18 Answers

  1. To correctly answer this question, you need to ask two other questions that are often ignored, namely: what science and what Christianity?

    Without any doubt, we can say that Christianity influenced the development of modern science. At least because by the end of the Middle Ages, the Roman Catholic Church was a unique institution with a huge financial resource, people and a lot of free time for those who spent their lives in monasteries. In the monasteries, books were kept and copied. In other words, in these social conditions, the Church certainly influenced the development of science.

    However, as for the content side, it is important to understand that by the beginning of Modern times, in relation to which we are talking about the birth of modern science, it was no longer medieval Christian dogmatism, but Renaissance Christianity, that is, pluralistic Christianity and flavored with a large portion of antiquity. Science of the modern type is born precisely when this fruitful mixture of Christianity and ancient pagan culture, which became the defining feature of the Renaissance, appears.

    Take Copernicus, for example. Yes, Copernicus was a figure associated with the church. Note that it is not abstractly “Christian”, but specifically Catholic – the Orthodox churches did not contribute to any flourishing of science at the same time (why is a separate question).�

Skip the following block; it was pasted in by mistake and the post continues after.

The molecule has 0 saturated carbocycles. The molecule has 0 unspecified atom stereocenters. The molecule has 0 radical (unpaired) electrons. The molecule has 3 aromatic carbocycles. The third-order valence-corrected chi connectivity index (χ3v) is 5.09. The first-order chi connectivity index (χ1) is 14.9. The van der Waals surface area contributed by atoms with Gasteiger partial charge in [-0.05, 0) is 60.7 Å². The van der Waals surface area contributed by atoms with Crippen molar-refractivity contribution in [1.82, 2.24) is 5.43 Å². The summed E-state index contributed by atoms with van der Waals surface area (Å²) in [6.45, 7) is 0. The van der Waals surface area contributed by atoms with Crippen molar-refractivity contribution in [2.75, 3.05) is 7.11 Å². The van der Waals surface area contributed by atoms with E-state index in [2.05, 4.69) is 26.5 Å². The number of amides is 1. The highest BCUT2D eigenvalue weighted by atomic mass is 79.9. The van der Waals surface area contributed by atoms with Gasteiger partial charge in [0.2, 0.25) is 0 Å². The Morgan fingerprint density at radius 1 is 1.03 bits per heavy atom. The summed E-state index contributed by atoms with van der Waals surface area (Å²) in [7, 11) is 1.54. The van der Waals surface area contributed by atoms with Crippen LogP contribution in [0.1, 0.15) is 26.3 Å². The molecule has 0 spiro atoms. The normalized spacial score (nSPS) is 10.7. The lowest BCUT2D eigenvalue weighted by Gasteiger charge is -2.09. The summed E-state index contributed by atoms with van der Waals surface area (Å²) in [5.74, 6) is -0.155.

But at the same time Copernicus refers in his works to the ancient Pythagoreans and Hermetic texts. In both Copernicus and Bruno, for example, the recognition of the heliocentric system was not based on new observations, but primarily on purely esoteric reasons related to Hermetic philosophy. This was written about in detail by F. Yates (“Giordano Bruno and the Hermetic Tradition”), and subsequent authors refined and developed her ideas.

    In order not to be unfounded, I will quote a fragment on this topic from the original source, Copernicus 'book” On the Rotation of the Celestial Spheres”, in Chapter 10:

    The Sun is at the center of everything. For in the most beautiful temple [of nature], who could have placed this lamp in a better place than this, to illuminate all creation at the same time? Therefore, it is not without reason that the Sun is called the lamp of the world by some, the mind by others, and the ruler by others. Hermes the Greatest called him the visible deity three times…

    If you want to call it Christianity, if you want to call it Hermeticism, I would call it Renaissance Christian esotericism.

    In the light of such examples, it is quite obvious that the thesis that the development of science in the early Modern era was the result of the “demiphilogization of nature” associated with Christianity is erroneous. Where is the idea of “not gods, but stones” and that's all? Exactly opposite! Renaissance science is all based on the pantheistic idea, on the idea of considering nature as a manifestation of God. The influence of pantheistic ideas on the same Copernicus can be read, for example, in P. P. Gaidenko (“The evolution of the concept of science. Formation and development of the first scientific programs”).�